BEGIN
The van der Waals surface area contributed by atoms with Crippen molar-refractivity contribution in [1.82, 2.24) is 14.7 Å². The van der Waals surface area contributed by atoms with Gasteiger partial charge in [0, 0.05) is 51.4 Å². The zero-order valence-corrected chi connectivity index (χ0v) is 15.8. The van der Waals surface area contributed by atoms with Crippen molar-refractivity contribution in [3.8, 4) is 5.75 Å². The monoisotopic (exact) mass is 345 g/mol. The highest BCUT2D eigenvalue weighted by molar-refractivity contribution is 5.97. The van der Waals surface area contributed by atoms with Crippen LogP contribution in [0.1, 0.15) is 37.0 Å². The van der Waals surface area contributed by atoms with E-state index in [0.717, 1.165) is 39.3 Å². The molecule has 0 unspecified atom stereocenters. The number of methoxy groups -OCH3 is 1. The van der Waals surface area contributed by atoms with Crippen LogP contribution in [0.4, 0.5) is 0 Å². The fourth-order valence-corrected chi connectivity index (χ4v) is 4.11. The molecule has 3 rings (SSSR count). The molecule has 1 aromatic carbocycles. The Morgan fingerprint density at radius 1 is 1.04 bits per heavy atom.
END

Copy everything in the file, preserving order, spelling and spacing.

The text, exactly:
The van der Waals surface area contributed by atoms with Crippen molar-refractivity contribution in [1.82, 2.24) is 14.7 Å². The van der Waals surface area contributed by atoms with Gasteiger partial charge in [0, 0.05) is 51.4 Å². The zero-order valence-corrected chi connectivity index (χ0v) is 15.8. The van der Waals surface area contributed by atoms with Crippen molar-refractivity contribution in [3.8, 4) is 5.75 Å². The monoisotopic (exact) mass is 345 g/mol. The highest BCUT2D eigenvalue weighted by molar-refractivity contribution is 5.97. The van der Waals surface area contributed by atoms with Crippen LogP contribution in [0.1, 0.15) is 37.0 Å². The van der Waals surface area contributed by atoms with E-state index in [0.717, 1.165) is 39.3 Å². The molecule has 0 unspecified atom stereocenters. The number of methoxy groups -OCH3 is 1. The van der Waals surface area contributed by atoms with Crippen LogP contribution in [0.4, 0.5) is 0 Å². The fourth-order valence-corrected chi connectivity index (χ4v) is 4.11. The molecule has 3 rings (SSSR count). The molecule has 1 aromatic carbocycles. The Morgan fingerprint density at radius 1 is 1.04 bits per heavy atom.